Bacterial Infection among Cancer Patients: Analysis of Isolates and Antibiotic Sensitivity Pattern
Introduction. Cancer patients being immunosuppressed are vulnerable to develop infections. Knowledge of the changing epidemiology of infections has a pivotal role in its management. Aims and Objectives. The study is undertaken to assess the types of bacterial infections in cancer patients undergoing anticancer treatment, the associated bacterial pathogens, and their antibiotic sensitivity patterns. Materials and Methods. A retrospective surveillance study was undertaken in our center. Positive culture reports and other clinical details of cancer patients diagnosed with infection during a stay in the tertiary care center from 1st January 2015 to 31st December 2016 were analysed by descriptive statistical methods chi-square test and odds ratio to study the association. Results. Out of 638 cancer patients diagnosed with infections in the 2-year period, 140 patients had positive cultures, representing 272 specimens and 306 isolates. Common specimens sent for culture were blood sputum, urine, and pus. 214 isolates (69.9%) were gram-negative bacilli, and 92 (30.1%) were gram-positive cocci. The most common isolates were Klebsiella spp. (18.30%), Pseudomonas spp. (17.65%), and Escherichia coli (14.71%) followed by Staphylococcus aureus (13.72%). Among the gram-negative organisms, the antibiotic resistance rates reported to fluoroquinolones, aminoglycosides, and third-generation cephalosporins were 45.13%, 39.20%, and 48.58%, respectively. 26.92% of the organisms are resistant to all three antibiotics. 50.4% of Klebsiella spp. and Escherichia coli were ESBL producers. Gram-negative organisms showed 11.63% resistance to β-lactam/β-lactamase inhibitor combination, and 22.22% of gram-negative organisms are resistant to carbapenems. 50% of the Staphylococcus spp. were methicillin resistant, but all were sensitive to vancomycin. Conclusion. The surge in the number of gram-negative infections emphasizes the need for broad-spectrum empirical therapy targeting the same. Rate of resistance of the isolated gram-negative organisms to the routinely used empirical therapy is alarming. Prudent use of antibiotics, based on culture reports wherever possible, is of utmost importance to save the lives of infected patients and prevent further development of antibiotic resistance.
Molecular Detection of Antibiotic-Resistant Genes in Pseudomonas aeruginosa from Nonclinical Environment: Public Health Implications in Mthatha, Eastern Cape Province, South Africa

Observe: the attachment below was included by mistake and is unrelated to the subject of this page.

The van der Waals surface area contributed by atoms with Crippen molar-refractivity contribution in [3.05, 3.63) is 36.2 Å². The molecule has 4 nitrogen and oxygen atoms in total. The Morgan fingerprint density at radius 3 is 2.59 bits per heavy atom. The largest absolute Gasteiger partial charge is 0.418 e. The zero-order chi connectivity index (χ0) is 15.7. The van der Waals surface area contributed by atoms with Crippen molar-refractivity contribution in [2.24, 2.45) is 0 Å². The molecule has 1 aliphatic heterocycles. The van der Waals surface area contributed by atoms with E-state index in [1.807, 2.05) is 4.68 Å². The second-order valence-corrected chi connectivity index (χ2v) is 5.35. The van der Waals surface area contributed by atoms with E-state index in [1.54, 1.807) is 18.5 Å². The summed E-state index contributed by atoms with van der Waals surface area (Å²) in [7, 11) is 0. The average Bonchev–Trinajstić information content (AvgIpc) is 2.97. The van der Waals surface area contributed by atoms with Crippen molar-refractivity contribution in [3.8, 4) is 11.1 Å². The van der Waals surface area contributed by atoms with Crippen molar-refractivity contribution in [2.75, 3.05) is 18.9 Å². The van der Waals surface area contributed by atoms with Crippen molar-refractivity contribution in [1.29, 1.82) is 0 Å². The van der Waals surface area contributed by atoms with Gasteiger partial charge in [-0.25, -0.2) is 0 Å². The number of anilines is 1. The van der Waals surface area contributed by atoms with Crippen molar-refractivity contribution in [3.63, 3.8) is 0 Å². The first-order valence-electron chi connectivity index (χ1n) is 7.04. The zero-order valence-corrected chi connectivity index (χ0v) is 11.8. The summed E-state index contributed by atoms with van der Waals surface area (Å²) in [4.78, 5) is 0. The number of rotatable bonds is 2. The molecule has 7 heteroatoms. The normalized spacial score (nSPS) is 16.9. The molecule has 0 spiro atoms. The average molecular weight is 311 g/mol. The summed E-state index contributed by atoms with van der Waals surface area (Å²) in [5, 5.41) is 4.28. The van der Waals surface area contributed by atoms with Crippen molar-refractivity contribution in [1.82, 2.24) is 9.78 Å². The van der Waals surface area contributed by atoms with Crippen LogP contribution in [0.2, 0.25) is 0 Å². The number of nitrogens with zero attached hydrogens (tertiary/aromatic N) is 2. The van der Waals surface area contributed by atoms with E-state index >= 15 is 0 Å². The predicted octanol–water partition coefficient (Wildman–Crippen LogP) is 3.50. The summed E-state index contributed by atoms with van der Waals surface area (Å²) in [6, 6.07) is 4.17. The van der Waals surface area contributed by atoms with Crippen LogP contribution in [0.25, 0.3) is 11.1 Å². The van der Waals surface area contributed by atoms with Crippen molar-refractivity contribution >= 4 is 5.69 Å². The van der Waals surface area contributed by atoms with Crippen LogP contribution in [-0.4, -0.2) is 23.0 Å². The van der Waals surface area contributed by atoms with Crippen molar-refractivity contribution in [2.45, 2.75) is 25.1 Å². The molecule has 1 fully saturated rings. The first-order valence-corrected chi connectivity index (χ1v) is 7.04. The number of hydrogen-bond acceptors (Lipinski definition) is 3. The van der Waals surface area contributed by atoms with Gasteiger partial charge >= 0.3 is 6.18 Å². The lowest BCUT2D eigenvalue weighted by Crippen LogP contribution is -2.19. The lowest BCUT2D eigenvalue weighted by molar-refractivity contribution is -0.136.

Evaluation of resistant profiles and detection of antimicrobial-resistant genes of bacterial pathogens in the nonclinical milieu is imperative to assess the probable risk of dissemination of resistant genes in the environment. This paper sought to identify antibiotic-resistant genes in Pseudomonas aeruginosa from nonclinical sources in Mthatha, Eastern Cape, and evaluate its public health implications. Samples collected from abattoir wastewater and aquatic environment were processed by membrane filtration and cultured on CHROMagarTM Pseudomonas medium. Species identification was performed by autoSCAN-4 (Dade Behring Inc., IL). Molecular characterization of the isolates was confirmed using real-time polymerase chain reaction (rPCR) and selected isolates were further screened for the possibility of harboring antimicrobial resistance genes. Fifty-one Pseudomonas species were recovered from abattoir wastewater and surface water samples, out of which thirty-six strains were Pseudomonas aeruginosa (70.6%). The P. aeruginosa isolates demonstrated resistance to aztreonam (86.1%), ceftazidime (63.9%), piperacillin (58.3%), cefepime (55.6%), imipenem (50%), piperacillin/tazobactam (47.2%), meropenem (41.7%), and levofloxacin (30.6%). Twenty out of thirty-six P. aeruginosa displayed multidrug resistance profiles and were classified as multidrug-resistant (MDR) (55.6%). Most of the bacterial isolates exhibited a high Multiple Antibiotic Resistance (MAR) Index ranging from 0.08 to 0.69 with a mean MAR index of 0.38. In the rPCR analysis of fifteen P. aeruginosa isolates, 14 isolates (93.3%) were detected harboring blaSHV, six isolates (40%) harbored blaTEM, and three isolates (20%) harbored blaCTX-M, being the least occurring ESBL. Results of the current study revealed that P. aeruginosa isolates recovered from nonclinical milieu are resistant to frontline clinically relevant antipseudomonal drugs. This is concerning as it poses a risk to the environment and constitutes a public health threat. Given the public health relevance, the paper recommends monitoring of multidrug-resistant pathogens in effluent environments.